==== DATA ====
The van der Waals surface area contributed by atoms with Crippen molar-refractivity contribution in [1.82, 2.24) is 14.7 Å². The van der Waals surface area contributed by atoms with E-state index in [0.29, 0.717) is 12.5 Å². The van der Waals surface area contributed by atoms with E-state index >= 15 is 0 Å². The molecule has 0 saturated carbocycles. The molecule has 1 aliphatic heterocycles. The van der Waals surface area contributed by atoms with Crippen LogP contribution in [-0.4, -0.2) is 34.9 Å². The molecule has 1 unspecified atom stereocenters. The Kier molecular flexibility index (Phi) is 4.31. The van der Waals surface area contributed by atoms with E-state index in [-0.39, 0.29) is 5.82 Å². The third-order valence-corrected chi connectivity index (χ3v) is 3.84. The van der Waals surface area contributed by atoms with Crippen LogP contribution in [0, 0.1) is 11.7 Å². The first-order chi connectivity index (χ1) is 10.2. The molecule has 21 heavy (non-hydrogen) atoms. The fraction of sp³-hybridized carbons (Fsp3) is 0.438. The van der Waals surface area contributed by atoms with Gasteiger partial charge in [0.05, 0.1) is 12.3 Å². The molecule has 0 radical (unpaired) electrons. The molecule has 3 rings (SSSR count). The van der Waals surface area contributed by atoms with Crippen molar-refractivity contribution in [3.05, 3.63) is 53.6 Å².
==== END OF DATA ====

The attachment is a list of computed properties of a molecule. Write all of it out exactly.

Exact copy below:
The van der Waals surface area contributed by atoms with Crippen molar-refractivity contribution in [1.82, 2.24) is 14.7 Å². The van der Waals surface area contributed by atoms with E-state index in [0.29, 0.717) is 12.5 Å². The van der Waals surface area contributed by atoms with E-state index >= 15 is 0 Å². The molecule has 0 saturated carbocycles. The molecule has 1 aliphatic heterocycles. The van der Waals surface area contributed by atoms with Crippen LogP contribution in [-0.4, -0.2) is 34.9 Å². The molecule has 1 unspecified atom stereocenters. The Kier molecular flexibility index (Phi) is 4.31. The van der Waals surface area contributed by atoms with E-state index in [-0.39, 0.29) is 5.82 Å². The third-order valence-corrected chi connectivity index (χ3v) is 3.84. The van der Waals surface area contributed by atoms with Crippen LogP contribution in [0, 0.1) is 11.7 Å². The first-order chi connectivity index (χ1) is 10.2. The molecule has 21 heavy (non-hydrogen) atoms. The fraction of sp³-hybridized carbons (Fsp3) is 0.438. The van der Waals surface area contributed by atoms with Gasteiger partial charge in [0.05, 0.1) is 12.3 Å². The molecule has 0 radical (unpaired) electrons. The molecule has 3 rings (SSSR count). The van der Waals surface area contributed by atoms with Crippen molar-refractivity contribution in [3.05, 3.63) is 53.6 Å².